If you observe modern politicians, academics, intellectuals, and activists long enough, you can get the impression that these loud talkers believe that they can change the world with their words alone. They may be right — in terms of destructive change. But to construct a better world, we will need a better class of activist — one who can creatively and competently design and build a better world from the nuts and bolts up.
Patri Friedman of the Seasteading Institute may be one of this new breed. He published his ideas on activism in an important essay published in 2009 in Cato Unbound. Here are some excerpts:
Folk activism broadly corrupts political movements. It leads activists to do too much talking, debating, and proselytizing, and not enough real-world action. We build coalitions of voters to attempt to influence or replace tribal political and intellectual leaders rather than changing system-wide incentives.
…If we are ever going to move beyond philosophizing on barstool and blogs to change the power structures of the world, we must accept that power equilibria have considerable inertia. We cannot shift them with hope and outrage alone — we need carefully calculated action.
…the first steps toward settling a frontier are to come up with a new idea, spread it, and build a coalition of people ready to live it — the same procedure and instinct as folk activism. The difference is the strategy of actually implementing the vision with the number of people one can reasonably enroll, rather than one which requires millions to agree before it can be put into practice.
…Seasteading is my proposal to open the oceans as a new frontier, where we can build new city-states to experiment with new institutions. This dramatically lowers the barrier to entry for forming a new government, because expensive though ocean platforms are, they are still cheap compared to winning a war, an election, or a revolution. A lower barrier to entry means more small-scale experimentation. Also, the unique nature of the fluid ocean surface means that cities can be built in a modular fashion where entire buildings can be detached and floated away. This unprecedented physical mobility will give us the ability to leave a country without leaving our home, increasing competition between governments.
This plan is one of immediate action, not hope or debate. It makes use of the people we have now rather than trying to convert the masses, and avoids entrenched interests by moving to the frontier. Most importantly, it increases jurisdictional competition. It will not just create one new country, but rather an entire ecosystem of countries competing and innovating to attract citizens. Like any market, the process of trial and error will generate solutions we can’t even imagine — but that we know will be better for customers. _CatoUnbound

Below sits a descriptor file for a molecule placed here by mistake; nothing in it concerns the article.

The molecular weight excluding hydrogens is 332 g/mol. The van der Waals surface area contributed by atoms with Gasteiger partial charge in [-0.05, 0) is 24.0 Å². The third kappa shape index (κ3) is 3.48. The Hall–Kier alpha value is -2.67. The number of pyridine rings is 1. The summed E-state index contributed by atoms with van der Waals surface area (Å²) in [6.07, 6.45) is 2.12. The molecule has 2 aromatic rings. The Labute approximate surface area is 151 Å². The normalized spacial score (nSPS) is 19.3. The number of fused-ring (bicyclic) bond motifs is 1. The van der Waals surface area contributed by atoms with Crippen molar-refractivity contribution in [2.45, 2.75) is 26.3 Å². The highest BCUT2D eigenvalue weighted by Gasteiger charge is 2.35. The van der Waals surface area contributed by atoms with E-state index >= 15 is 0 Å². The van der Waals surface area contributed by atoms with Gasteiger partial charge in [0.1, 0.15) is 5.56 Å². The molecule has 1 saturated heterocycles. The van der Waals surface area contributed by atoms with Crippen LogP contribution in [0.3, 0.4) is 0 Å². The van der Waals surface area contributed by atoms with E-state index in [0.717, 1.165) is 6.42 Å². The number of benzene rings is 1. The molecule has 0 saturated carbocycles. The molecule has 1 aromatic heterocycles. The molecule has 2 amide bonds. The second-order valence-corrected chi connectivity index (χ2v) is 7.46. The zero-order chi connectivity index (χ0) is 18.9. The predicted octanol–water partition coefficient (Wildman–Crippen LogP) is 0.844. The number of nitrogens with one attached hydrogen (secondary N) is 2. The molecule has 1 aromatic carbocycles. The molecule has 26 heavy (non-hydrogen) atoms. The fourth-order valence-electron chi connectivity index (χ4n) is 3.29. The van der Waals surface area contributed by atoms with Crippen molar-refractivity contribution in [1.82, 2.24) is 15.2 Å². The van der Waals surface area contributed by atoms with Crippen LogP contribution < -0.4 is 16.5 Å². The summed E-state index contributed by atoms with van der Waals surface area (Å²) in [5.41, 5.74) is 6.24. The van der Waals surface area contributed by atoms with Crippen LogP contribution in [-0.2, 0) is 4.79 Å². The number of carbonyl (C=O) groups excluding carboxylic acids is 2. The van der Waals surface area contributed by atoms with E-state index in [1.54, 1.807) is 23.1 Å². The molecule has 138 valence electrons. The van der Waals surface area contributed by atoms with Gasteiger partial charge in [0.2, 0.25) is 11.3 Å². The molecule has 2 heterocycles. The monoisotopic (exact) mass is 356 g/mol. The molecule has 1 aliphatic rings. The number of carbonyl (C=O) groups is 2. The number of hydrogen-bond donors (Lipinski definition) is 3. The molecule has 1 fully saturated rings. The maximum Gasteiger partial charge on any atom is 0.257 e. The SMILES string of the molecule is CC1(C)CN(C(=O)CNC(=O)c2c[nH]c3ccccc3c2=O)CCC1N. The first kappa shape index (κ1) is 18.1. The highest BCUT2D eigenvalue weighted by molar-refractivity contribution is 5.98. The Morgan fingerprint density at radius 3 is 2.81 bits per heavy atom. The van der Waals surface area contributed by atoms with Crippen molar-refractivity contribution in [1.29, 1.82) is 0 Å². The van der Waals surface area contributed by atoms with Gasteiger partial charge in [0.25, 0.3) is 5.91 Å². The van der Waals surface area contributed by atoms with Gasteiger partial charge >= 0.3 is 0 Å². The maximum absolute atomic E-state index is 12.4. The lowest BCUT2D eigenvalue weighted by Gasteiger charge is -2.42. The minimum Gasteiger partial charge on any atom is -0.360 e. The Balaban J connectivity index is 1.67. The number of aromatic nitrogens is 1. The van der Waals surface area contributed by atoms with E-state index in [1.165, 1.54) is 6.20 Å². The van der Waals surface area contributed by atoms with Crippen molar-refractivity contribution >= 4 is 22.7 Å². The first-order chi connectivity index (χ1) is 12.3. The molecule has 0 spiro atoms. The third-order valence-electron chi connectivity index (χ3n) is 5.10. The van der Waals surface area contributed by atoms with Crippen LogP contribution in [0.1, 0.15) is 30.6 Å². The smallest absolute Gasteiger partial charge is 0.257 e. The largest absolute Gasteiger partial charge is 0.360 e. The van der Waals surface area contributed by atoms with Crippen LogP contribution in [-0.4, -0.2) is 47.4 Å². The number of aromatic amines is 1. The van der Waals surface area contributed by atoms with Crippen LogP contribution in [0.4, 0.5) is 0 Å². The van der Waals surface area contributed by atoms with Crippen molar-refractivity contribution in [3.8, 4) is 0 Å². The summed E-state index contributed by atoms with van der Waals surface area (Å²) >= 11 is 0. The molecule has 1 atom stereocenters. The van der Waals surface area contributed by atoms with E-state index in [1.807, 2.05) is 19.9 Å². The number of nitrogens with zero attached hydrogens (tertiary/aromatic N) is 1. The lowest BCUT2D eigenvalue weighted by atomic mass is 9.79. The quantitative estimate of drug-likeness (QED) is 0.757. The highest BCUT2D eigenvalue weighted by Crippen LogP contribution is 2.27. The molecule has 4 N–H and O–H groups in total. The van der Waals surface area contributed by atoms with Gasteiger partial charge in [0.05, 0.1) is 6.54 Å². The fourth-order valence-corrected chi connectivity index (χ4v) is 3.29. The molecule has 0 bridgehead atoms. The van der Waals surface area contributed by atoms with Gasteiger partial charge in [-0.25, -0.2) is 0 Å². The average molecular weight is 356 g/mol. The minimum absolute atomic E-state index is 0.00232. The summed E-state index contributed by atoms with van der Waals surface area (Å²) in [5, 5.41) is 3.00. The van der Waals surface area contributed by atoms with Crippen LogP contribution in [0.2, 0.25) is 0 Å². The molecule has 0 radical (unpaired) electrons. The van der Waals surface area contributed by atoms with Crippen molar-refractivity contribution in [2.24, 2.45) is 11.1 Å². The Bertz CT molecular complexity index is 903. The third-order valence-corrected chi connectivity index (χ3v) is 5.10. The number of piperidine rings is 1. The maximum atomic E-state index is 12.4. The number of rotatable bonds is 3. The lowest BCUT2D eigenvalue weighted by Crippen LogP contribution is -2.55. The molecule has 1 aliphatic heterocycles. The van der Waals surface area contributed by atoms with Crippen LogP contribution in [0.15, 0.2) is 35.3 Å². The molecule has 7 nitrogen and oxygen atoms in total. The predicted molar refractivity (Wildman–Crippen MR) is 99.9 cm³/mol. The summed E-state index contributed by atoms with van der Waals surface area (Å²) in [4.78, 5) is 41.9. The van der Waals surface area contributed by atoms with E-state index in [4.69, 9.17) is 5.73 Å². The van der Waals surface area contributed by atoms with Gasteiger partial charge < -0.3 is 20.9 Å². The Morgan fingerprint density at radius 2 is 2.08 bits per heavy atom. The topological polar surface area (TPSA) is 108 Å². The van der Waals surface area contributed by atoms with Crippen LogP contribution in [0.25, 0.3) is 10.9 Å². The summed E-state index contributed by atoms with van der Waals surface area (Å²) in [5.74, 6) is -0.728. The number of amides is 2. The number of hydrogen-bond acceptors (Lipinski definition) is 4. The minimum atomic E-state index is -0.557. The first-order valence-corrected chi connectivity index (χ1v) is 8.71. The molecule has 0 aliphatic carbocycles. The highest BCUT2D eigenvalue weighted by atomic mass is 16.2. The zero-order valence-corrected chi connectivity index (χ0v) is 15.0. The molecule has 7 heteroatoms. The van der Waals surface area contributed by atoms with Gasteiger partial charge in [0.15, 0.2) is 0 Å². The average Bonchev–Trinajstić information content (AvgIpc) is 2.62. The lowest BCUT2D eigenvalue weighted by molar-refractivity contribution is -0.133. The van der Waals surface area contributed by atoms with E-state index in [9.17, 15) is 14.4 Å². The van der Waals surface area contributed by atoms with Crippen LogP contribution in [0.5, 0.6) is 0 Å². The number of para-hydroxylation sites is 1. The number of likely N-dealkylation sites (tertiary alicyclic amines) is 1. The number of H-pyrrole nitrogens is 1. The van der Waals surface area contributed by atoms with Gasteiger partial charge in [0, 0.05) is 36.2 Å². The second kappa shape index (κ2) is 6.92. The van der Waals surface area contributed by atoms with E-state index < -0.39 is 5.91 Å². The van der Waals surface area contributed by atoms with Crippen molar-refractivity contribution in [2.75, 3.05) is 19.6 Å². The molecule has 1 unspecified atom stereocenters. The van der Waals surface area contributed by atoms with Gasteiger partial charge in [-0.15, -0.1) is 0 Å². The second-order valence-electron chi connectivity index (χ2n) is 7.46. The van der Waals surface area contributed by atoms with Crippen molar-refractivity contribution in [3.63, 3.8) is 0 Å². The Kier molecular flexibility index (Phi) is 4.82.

Read the essay in its entirety, which includes several excellent reference links.
It is easy to see that the frontier opportunities that remain: the oceans, the atmosphere, underground, outer space …. will all require a greater degree of personal competence and commitment to colonise than the parts of Earth that are easily settled. Persons must be highly motivated to even contemplate moving from safe and secure homes and communities to the wild hazards of the oceans or space.
Dreaming and talking are one thing — doing is qualitatively different. People who are competent and bold enough to “do” are becoming quite rare in modern, pampered societies of psychological neotenates. The ability to act adroitly and in a timely manner is being bred and indoctrinated out of ever-smaller young generations of westerners.
Friedman’s discussion of democracy’s failures is extremely pertinent to the problems that free-thinking individuals face. Democracies are essentially helpless when faced with the significant problems of the present and near-future. Anyone who allows himself to become too wrapped up in the democracy without understanding that a “discontinuity” may be required, will be unable to adapt to the exigent change of phase.
Learn to do, not just talk.
The above article is adapted from an earlier Al Fin blog entry
Seasteading Book (Beta)
How Rich Countries Die Review of The Rise and Decline of Nations by Mancur Olson
Let a Thousand Nations Bloom — a blog project meant to envision some of the many possibilities of free nation building